Now leaving


You're about to visit a site that is neither owned nor operated by Thrivent Asset Management.

In the interest of protecting your information, we recommend you review the privacy policies at your destination site.

Financial Professional Site Registration

Complete this form to get full access to the entire financial professional site.

By clicking “Register”, you agree to our privacy and security policies and that you are a financial professional.

Access will be granted immediately, but the registration process may take up to 5 business days to complete.

Thank you for registering

You can now enjoy all financial professional content.

If your download does not start automatically, click here.

An error occurred

Please check back later.


Q4 2022 Capital Markets Perspective

By Jeff Branstad, CFA, Model Portfolio Manager & Steve Lowe, CFA, Chief Investment Strategist | 11/07/2022



Thrivent Asset Management leaders discuss key themes heading into the final quarter of the year, along with current positioning in key asset classes within equity and fixed income.

Jeff Branstad, CFA
Model Portfolio Manager
Steve Lowe, CFA
Chief Investment Strategist

Video transcript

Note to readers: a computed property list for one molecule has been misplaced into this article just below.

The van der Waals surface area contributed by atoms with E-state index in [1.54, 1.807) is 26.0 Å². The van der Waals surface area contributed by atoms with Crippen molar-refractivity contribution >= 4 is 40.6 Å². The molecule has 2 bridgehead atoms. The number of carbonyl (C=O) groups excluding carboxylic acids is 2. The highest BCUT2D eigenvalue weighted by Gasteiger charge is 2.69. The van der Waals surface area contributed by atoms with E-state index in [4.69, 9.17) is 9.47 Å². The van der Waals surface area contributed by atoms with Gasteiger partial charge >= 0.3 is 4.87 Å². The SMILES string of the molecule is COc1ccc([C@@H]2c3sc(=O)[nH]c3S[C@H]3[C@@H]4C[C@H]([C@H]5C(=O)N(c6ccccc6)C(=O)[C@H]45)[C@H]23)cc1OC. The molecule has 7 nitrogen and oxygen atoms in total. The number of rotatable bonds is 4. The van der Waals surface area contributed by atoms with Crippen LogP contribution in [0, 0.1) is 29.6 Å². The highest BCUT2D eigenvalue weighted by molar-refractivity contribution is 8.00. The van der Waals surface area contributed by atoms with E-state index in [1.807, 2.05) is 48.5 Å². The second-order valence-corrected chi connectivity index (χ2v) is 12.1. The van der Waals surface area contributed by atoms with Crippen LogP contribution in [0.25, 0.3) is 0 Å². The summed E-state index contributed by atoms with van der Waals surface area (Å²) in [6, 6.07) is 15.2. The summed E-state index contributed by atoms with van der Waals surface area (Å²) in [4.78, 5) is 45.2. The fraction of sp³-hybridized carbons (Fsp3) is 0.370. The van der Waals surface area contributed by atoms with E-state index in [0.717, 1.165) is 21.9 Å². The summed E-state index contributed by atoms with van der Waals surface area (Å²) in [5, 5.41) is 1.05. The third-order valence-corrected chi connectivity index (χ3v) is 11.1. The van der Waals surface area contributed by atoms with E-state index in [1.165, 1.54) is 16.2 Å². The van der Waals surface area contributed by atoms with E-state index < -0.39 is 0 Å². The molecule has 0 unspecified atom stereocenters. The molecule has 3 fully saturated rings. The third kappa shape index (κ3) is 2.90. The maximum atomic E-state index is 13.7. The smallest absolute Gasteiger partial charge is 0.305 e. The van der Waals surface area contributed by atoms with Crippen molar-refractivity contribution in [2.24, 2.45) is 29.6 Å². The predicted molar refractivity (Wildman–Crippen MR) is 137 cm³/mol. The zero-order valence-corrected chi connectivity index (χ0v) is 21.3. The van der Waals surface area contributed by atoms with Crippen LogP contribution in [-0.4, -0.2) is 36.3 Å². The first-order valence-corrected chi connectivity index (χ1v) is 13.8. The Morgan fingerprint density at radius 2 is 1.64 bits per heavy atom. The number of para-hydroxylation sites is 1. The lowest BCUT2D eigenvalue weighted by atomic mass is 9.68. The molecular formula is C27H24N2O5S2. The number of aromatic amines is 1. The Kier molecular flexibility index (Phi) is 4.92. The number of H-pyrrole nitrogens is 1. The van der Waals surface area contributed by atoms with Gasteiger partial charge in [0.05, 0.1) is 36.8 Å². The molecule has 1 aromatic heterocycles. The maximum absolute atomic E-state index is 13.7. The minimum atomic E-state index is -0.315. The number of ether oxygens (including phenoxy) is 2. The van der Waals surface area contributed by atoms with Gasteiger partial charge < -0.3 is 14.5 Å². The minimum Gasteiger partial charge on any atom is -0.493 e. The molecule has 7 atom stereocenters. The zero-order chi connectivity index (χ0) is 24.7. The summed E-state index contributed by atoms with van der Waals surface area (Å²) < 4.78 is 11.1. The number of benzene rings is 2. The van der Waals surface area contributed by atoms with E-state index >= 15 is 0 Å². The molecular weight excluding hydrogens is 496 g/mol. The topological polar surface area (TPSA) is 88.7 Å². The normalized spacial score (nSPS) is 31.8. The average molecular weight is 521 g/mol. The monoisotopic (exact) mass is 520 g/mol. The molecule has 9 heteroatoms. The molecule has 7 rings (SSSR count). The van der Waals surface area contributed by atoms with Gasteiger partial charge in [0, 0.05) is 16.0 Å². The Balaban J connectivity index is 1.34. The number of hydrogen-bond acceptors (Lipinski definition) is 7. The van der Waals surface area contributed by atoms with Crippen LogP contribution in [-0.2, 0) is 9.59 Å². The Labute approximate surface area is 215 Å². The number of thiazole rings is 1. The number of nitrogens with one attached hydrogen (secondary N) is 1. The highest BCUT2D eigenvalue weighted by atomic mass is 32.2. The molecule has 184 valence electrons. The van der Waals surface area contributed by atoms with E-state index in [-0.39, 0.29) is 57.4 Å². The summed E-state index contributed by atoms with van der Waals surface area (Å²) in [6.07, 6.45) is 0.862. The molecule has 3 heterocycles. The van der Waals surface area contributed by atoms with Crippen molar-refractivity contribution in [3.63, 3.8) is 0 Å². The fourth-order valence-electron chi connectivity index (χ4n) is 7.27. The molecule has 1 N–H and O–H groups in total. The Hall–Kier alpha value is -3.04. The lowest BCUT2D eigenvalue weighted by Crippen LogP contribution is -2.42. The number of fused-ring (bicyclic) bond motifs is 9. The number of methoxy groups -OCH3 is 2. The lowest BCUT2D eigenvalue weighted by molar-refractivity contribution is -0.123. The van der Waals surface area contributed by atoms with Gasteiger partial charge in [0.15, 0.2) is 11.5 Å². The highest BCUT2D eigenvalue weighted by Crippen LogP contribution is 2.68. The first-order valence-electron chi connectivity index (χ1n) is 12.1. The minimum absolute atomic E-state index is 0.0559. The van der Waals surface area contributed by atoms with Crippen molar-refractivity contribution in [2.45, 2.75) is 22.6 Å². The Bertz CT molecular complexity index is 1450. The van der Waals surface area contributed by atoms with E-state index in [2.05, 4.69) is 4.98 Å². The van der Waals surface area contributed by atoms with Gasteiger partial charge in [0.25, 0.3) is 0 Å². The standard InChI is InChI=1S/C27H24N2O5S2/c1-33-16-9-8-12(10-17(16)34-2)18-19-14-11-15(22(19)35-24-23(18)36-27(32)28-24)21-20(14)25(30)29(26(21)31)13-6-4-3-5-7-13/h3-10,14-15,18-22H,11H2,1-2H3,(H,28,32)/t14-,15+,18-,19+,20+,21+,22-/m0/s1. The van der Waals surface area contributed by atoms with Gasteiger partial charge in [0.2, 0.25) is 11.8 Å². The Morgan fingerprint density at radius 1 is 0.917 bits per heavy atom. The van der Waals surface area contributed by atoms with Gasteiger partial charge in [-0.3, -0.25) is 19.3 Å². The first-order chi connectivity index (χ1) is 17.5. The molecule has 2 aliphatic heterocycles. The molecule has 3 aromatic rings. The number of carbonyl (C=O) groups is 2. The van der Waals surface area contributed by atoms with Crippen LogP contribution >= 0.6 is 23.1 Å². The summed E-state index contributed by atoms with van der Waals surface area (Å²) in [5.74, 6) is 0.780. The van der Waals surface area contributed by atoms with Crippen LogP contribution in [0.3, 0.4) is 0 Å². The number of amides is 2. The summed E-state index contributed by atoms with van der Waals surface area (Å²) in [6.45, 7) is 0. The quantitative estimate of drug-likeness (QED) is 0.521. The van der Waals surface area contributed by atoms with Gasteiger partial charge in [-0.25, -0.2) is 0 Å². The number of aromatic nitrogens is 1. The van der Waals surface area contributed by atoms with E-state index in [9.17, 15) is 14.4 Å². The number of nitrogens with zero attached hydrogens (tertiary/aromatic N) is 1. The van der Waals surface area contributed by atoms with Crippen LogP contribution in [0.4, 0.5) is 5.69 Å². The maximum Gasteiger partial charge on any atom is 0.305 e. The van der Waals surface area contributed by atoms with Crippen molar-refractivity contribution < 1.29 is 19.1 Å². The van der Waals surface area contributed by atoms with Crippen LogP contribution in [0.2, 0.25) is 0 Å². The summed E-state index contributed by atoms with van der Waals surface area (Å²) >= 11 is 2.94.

Branstad: Hi, everyone. Thanks for joining us. I'm Jeff Branstad, a portfolio manager here at Thrivent Asset Management. This is Steve Lowe, our chief investment strategist. Today, we're going to talk to you about our perspective on the capital markets.

But first, let's talk a little bit about 2022. It's been a pretty wild year so far. Could you give us a recap and bring us up to speed on where we're at today?

Lowe: It's been a very volatile year. Both sharp moves down and sharp moves up. There've been a number of bear market rallies. The largest was about 17% toward the beginning of the summer. So, it's been challenging for equities at bear market levels, down 20% – I think they bottomed at about 25%.

Bonds, too, have been hit very hard – it’s the worst return in decades. If you look at the benchmark ten-year Treasury, and if the year-to-date return holds, it’s the worst since the late 1700’s, which is pretty crazy – that’s the beginning of the republic.

Because both equities and bonds are down, the returns for mixed-asset portfolios are also the worst in decades. So, our expectation is that this volatility continues, which is typical when the Fed is raising, and particularly when inflation is very high.

Branstad: Speaking of inflation, is it safe to say that's still the primary driver of what's moving the markets today?